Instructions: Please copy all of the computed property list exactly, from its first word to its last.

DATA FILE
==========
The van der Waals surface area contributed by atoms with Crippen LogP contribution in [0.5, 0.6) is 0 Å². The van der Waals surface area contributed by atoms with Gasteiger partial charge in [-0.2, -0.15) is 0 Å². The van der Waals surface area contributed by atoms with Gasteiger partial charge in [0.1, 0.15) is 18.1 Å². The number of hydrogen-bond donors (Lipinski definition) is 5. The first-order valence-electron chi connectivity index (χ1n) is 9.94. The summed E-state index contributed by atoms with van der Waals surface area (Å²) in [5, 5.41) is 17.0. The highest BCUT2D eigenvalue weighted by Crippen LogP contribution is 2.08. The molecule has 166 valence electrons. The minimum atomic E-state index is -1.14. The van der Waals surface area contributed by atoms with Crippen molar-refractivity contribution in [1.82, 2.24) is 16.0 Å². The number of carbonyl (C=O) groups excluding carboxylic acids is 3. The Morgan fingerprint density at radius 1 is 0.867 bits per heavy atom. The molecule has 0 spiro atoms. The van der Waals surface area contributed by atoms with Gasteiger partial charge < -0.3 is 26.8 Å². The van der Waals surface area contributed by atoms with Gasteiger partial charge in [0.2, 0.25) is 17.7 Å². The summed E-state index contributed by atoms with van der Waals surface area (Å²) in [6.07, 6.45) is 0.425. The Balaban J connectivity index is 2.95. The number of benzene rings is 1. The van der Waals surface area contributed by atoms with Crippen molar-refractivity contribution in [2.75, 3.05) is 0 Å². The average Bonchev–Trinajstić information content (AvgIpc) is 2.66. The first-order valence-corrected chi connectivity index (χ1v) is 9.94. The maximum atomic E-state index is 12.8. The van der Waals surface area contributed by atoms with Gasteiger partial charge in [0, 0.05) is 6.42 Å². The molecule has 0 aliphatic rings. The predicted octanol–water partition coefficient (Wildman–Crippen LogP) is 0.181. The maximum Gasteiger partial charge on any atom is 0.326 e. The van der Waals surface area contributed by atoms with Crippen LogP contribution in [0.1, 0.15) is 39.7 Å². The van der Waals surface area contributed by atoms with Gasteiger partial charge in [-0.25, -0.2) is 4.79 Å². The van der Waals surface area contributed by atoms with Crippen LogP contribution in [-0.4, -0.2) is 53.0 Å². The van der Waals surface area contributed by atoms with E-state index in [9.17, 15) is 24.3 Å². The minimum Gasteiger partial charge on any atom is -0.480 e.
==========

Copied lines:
The van der Waals surface area contributed by atoms with Crippen LogP contribution in [0.5, 0.6) is 0 Å². The van der Waals surface area contributed by atoms with Gasteiger partial charge in [-0.2, -0.15) is 0 Å². The van der Waals surface area contributed by atoms with Gasteiger partial charge in [0.1, 0.15) is 18.1 Å². The number of hydrogen-bond donors (Lipinski definition) is 5. The first-order valence-electron chi connectivity index (χ1n) is 9.94. The summed E-state index contributed by atoms with van der Waals surface area (Å²) in [5, 5.41) is 17.0. The highest BCUT2D eigenvalue weighted by Crippen LogP contribution is 2.08. The molecule has 166 valence electrons. The minimum atomic E-state index is -1.14. The van der Waals surface area contributed by atoms with Crippen molar-refractivity contribution in [1.82, 2.24) is 16.0 Å². The number of carbonyl (C=O) groups excluding carboxylic acids is 3. The Morgan fingerprint density at radius 1 is 0.867 bits per heavy atom. The molecule has 0 spiro atoms. The van der Waals surface area contributed by atoms with Gasteiger partial charge < -0.3 is 26.8 Å². The van der Waals surface area contributed by atoms with Gasteiger partial charge in [0.2, 0.25) is 17.7 Å². The summed E-state index contributed by atoms with van der Waals surface area (Å²) in [6.07, 6.45) is 0.425. The Balaban J connectivity index is 2.95. The number of benzene rings is 1. The van der Waals surface area contributed by atoms with Crippen molar-refractivity contribution in [2.75, 3.05) is 0 Å². The average Bonchev–Trinajstić information content (AvgIpc) is 2.66. The first-order valence-corrected chi connectivity index (χ1v) is 9.94. The maximum atomic E-state index is 12.8. The van der Waals surface area contributed by atoms with Gasteiger partial charge in [0, 0.05) is 6.42 Å². The molecule has 0 aliphatic rings. The predicted octanol–water partition coefficient (Wildman–Crippen LogP) is 0.181. The maximum Gasteiger partial charge on any atom is 0.326 e. The van der Waals surface area contributed by atoms with Crippen LogP contribution in [0.1, 0.15) is 39.7 Å². The van der Waals surface area contributed by atoms with Gasteiger partial charge in [-0.25, -0.2) is 4.79 Å². The van der Waals surface area contributed by atoms with Crippen LogP contribution in [-0.4, -0.2) is 53.0 Å². The van der Waals surface area contributed by atoms with E-state index in [9.17, 15) is 24.3 Å². The minimum Gasteiger partial charge on any atom is -0.480 e.